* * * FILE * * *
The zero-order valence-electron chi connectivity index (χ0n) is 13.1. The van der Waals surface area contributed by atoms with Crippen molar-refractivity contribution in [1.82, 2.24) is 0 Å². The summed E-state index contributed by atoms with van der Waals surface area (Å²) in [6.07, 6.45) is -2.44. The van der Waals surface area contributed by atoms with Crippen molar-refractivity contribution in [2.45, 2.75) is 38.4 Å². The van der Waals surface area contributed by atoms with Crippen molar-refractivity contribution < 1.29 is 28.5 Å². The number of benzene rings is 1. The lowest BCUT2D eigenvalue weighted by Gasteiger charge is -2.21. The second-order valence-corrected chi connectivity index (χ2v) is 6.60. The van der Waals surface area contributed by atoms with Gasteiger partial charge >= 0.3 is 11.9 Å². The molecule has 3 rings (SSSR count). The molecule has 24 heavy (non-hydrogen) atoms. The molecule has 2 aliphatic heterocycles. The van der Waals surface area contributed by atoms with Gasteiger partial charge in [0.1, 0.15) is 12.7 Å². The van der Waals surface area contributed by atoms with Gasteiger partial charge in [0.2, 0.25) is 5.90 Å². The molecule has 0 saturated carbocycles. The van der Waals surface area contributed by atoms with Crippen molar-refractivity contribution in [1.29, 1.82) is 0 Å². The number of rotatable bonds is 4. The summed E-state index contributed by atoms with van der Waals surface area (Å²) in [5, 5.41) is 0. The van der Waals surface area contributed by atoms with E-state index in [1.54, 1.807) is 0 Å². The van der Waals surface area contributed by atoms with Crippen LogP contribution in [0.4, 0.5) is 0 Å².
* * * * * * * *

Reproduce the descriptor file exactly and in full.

The zero-order valence-electron chi connectivity index (χ0n) is 13.1. The van der Waals surface area contributed by atoms with Crippen molar-refractivity contribution in [1.82, 2.24) is 0 Å². The summed E-state index contributed by atoms with van der Waals surface area (Å²) in [6.07, 6.45) is -2.44. The van der Waals surface area contributed by atoms with Crippen molar-refractivity contribution in [2.45, 2.75) is 38.4 Å². The van der Waals surface area contributed by atoms with Crippen molar-refractivity contribution < 1.29 is 28.5 Å². The number of benzene rings is 1. The lowest BCUT2D eigenvalue weighted by Gasteiger charge is -2.21. The second-order valence-corrected chi connectivity index (χ2v) is 6.60. The van der Waals surface area contributed by atoms with Gasteiger partial charge >= 0.3 is 11.9 Å². The molecule has 3 rings (SSSR count). The molecule has 24 heavy (non-hydrogen) atoms. The molecule has 2 aliphatic heterocycles. The van der Waals surface area contributed by atoms with Gasteiger partial charge in [0.1, 0.15) is 12.7 Å². The van der Waals surface area contributed by atoms with Gasteiger partial charge in [0.2, 0.25) is 5.90 Å². The molecule has 0 saturated carbocycles. The van der Waals surface area contributed by atoms with Crippen molar-refractivity contribution in [1.29, 1.82) is 0 Å². The number of rotatable bonds is 4. The summed E-state index contributed by atoms with van der Waals surface area (Å²) in [5, 5.41) is 0. The van der Waals surface area contributed by atoms with E-state index in [1.54, 1.807) is 0 Å². The van der Waals surface area contributed by atoms with Crippen LogP contribution in [0.4, 0.5) is 0 Å².